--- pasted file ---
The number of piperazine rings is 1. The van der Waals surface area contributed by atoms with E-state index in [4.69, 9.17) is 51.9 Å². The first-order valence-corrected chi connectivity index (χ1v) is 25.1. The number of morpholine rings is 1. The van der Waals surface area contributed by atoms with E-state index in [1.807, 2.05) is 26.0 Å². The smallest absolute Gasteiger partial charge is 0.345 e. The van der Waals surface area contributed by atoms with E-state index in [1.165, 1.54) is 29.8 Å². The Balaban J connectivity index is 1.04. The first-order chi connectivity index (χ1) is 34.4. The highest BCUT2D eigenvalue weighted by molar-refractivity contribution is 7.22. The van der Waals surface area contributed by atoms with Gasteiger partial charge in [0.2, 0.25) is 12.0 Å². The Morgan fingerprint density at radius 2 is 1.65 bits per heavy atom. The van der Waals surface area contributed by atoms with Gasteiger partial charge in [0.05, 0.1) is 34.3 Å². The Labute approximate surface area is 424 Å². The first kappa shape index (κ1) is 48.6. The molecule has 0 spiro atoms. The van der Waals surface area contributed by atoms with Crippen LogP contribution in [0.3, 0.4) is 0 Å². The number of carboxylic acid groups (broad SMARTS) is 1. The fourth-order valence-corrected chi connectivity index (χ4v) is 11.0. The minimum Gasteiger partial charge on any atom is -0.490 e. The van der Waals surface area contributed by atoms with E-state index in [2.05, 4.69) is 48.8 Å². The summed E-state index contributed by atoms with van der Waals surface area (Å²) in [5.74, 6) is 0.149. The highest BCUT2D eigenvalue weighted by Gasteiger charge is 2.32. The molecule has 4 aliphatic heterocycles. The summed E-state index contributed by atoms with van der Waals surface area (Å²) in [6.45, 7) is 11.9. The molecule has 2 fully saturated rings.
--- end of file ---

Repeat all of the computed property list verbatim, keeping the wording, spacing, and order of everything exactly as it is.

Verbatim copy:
The number of piperazine rings is 1. The van der Waals surface area contributed by atoms with E-state index in [4.69, 9.17) is 51.9 Å². The first-order valence-corrected chi connectivity index (χ1v) is 25.1. The number of morpholine rings is 1. The van der Waals surface area contributed by atoms with E-state index in [1.807, 2.05) is 26.0 Å². The smallest absolute Gasteiger partial charge is 0.345 e. The van der Waals surface area contributed by atoms with E-state index in [1.165, 1.54) is 29.8 Å². The Balaban J connectivity index is 1.04. The first-order chi connectivity index (χ1) is 34.4. The highest BCUT2D eigenvalue weighted by molar-refractivity contribution is 7.22. The van der Waals surface area contributed by atoms with Gasteiger partial charge in [0.2, 0.25) is 12.0 Å². The Morgan fingerprint density at radius 2 is 1.65 bits per heavy atom. The van der Waals surface area contributed by atoms with Gasteiger partial charge in [0.05, 0.1) is 34.3 Å². The Labute approximate surface area is 424 Å². The first kappa shape index (κ1) is 48.6. The molecule has 0 spiro atoms. The van der Waals surface area contributed by atoms with Crippen LogP contribution in [0.3, 0.4) is 0 Å². The number of carboxylic acid groups (broad SMARTS) is 1. The fourth-order valence-corrected chi connectivity index (χ4v) is 11.0. The minimum Gasteiger partial charge on any atom is -0.490 e. The van der Waals surface area contributed by atoms with E-state index in [2.05, 4.69) is 48.8 Å². The summed E-state index contributed by atoms with van der Waals surface area (Å²) in [5.74, 6) is 0.149. The highest BCUT2D eigenvalue weighted by Gasteiger charge is 2.32. The molecule has 4 aliphatic heterocycles. The summed E-state index contributed by atoms with van der Waals surface area (Å²) in [6.45, 7) is 11.9. The molecule has 2 fully saturated rings.